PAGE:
Even if Paul George and Carmelo Anthony were to come to Cleveland in the place of Irving and Love, the Cavs would have had the athleticism they wanted in the frontcourt, the versatility they needed on defense and the potency they needed on offense. Whoever was calling the shots this summer, the Cavs are in a better position to defeat the Warriors this time around.
The biggest additions for the Warriors have been two shooters (Nick Young and Omri Casspi) to replace Matt Barnes and James Michael McAdoo on the wings. The difference between Young and Barnes is negligible, given that Young isn’t known as a tough defender like Barnes is but is a more dangerous shooter from three-point range. Casspi is definitely an upgrade over McAdoo in terms of his shooting ability and NBA experience but he’s as injury-prone as they come.
Rookie Jordan Bell is another player the Warriors like. He’s an athletic and defensive-minded big man who could let Green rest a bit more than usual.
Even with these additions though, the Warriors will essentially be bringing back the same team. Durant, Green, Stephen Curry, Klay Thompson, Zaza Pachulia, Shaun Livingston, Andre Iguodala, David West and JaVale McGee are all expected to be in the Warriors rotation.
In addition to those nine players, Young, Casspi, Bell and Patrick McCaw will also get minutes. Young and Casspi will find their time when the Warriors need to keep the floor balanced; McCaw is a stat-stuffer in the backcourt; and Bell, as previously mentioned, could be a great fill-in in a Draymond Green-like role with his versatility.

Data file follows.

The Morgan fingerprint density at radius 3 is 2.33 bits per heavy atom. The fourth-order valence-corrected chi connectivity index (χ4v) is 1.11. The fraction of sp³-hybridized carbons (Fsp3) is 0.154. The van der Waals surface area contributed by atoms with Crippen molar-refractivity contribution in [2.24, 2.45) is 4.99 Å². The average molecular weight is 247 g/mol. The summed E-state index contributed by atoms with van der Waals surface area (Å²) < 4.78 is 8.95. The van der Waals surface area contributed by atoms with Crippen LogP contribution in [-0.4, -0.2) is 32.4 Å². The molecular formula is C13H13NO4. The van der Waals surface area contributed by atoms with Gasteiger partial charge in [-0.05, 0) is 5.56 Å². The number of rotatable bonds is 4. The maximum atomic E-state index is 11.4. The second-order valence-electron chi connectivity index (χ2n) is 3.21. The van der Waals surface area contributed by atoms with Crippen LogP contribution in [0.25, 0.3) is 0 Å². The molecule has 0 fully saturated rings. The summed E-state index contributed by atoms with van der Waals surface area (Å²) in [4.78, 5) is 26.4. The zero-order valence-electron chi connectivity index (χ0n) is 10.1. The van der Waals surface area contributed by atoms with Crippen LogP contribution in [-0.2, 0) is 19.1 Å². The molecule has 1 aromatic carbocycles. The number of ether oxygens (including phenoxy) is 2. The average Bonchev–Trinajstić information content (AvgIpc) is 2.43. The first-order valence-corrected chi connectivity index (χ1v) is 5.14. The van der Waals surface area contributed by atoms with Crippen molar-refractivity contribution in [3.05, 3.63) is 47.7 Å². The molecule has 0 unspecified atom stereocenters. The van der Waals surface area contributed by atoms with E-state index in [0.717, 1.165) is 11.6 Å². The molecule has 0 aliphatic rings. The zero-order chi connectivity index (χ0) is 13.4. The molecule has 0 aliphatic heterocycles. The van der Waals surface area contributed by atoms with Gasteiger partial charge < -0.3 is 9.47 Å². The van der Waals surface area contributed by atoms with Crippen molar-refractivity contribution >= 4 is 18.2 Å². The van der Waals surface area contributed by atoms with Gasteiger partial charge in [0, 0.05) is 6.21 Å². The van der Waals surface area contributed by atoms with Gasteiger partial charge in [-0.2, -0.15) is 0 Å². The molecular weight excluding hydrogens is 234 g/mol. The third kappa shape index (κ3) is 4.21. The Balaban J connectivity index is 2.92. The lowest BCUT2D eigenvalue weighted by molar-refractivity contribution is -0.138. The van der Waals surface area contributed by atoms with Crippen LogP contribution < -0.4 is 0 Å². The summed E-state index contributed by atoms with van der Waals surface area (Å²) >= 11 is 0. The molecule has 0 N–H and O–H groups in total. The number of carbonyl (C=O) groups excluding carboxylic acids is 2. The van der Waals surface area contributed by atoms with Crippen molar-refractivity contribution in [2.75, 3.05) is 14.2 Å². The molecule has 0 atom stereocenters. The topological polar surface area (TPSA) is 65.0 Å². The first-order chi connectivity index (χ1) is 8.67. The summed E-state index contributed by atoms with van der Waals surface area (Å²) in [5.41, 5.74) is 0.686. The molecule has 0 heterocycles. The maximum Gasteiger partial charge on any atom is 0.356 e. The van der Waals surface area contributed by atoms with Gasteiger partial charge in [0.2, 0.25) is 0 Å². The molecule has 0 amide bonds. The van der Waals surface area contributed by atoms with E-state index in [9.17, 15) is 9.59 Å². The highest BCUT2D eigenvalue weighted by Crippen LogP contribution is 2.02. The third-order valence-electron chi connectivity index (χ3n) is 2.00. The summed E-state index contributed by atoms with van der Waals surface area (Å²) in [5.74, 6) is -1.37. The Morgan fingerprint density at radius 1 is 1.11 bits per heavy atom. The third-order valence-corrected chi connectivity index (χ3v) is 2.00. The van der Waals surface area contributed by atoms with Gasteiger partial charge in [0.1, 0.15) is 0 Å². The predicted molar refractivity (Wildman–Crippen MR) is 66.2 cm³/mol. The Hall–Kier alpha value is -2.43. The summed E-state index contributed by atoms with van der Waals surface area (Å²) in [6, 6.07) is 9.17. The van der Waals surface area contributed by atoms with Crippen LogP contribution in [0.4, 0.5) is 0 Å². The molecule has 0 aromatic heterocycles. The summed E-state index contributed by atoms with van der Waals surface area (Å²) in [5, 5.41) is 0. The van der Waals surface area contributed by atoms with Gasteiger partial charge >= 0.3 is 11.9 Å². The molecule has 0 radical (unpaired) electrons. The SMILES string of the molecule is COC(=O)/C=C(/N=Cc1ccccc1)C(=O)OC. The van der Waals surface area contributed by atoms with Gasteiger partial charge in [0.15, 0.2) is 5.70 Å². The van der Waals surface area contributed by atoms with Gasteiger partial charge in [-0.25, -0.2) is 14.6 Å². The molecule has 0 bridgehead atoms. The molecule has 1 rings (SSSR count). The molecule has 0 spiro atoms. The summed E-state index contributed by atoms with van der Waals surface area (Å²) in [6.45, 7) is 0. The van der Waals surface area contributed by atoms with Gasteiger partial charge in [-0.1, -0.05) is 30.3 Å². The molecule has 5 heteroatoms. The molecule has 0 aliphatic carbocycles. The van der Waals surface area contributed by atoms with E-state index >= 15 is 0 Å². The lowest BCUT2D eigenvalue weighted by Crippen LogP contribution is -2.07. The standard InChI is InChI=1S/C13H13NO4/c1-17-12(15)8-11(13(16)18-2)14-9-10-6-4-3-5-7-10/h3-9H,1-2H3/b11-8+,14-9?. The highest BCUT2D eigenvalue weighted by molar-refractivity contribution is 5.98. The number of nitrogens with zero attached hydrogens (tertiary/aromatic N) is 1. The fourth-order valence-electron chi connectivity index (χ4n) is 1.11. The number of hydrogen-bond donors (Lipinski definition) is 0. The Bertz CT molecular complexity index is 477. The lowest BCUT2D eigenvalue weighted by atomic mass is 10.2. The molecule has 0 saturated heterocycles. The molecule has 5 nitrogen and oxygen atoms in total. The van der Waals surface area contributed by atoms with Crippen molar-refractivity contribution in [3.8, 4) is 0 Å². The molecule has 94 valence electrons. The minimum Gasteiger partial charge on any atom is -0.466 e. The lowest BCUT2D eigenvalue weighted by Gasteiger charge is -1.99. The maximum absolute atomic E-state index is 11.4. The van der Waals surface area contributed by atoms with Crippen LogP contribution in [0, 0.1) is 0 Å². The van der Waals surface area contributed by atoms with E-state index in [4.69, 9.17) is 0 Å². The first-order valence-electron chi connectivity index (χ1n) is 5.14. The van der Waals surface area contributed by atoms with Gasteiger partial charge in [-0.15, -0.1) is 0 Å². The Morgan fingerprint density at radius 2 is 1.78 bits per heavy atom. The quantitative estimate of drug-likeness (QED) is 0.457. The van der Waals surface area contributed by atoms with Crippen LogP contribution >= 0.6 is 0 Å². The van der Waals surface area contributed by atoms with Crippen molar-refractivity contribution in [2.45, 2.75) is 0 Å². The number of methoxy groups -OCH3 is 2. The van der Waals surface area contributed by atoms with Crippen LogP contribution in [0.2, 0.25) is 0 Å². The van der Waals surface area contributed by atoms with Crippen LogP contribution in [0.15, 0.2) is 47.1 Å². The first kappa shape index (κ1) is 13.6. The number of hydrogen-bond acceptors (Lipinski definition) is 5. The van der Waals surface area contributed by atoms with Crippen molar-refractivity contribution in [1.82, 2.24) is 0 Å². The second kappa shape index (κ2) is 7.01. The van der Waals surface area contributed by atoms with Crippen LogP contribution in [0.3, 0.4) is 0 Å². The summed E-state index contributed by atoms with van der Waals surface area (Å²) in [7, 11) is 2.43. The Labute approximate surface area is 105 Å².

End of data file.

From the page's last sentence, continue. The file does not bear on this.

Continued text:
By pure virtue of matching up with them the past three Finals, the Cavs have a leg up on understanding how to defend the Warriors though.
It’s understood that the Cavs need to put a great defender on Durant and to put a physical, preferably bigger guard on superstar point guard Stephen Curry, the Cavs won’t expect to stop the Warriors two MVPs but to make it tougher for them. The Cavs knew they needed more talent on their bench and more players capable of switching and playing solid perimeter defense after the last Finals.
The Cavs also need to make crisper rotations on defense and consider blitzing the ball-handler to create turnovers and transition opportunities while covering for Love’s lack of agility. Occasionally, they’ll leave Green and Andre Iguodala open on the perimeter.
On offense, movement helps but so does having twice as many playmakers on the perimeter. In addition, with their depth there will be more rest, and thus dominance, from James.
Still, the Cavs’ top five scorers (Thomas, James, Love, Wade, Rose) averaged a combined 110.6 points per game last season. Sans Love, this group averaged a combined 22.8 assists per game last season. They have a 34 combined All-Star appearances and 496 combined playoff appearances. Without even factoring in players like Crowder, Smith and Kyle Korver this could be a dangerous offense.
If Lue can use the collective basketball IQ and athleticism on his roster correctly (which includes players like Green, Iman Shumpert and Tristan Thompson), the Cavs should be a solid defensive unit in addition to having a potent offense.
The idea that they didn’t or don’t stand a chance is ridiculous. The Warriors are a tough team to beat but they’re not so formidable that they’re literally impossible to beat.
*All stats gathered from www.basketball-reference.com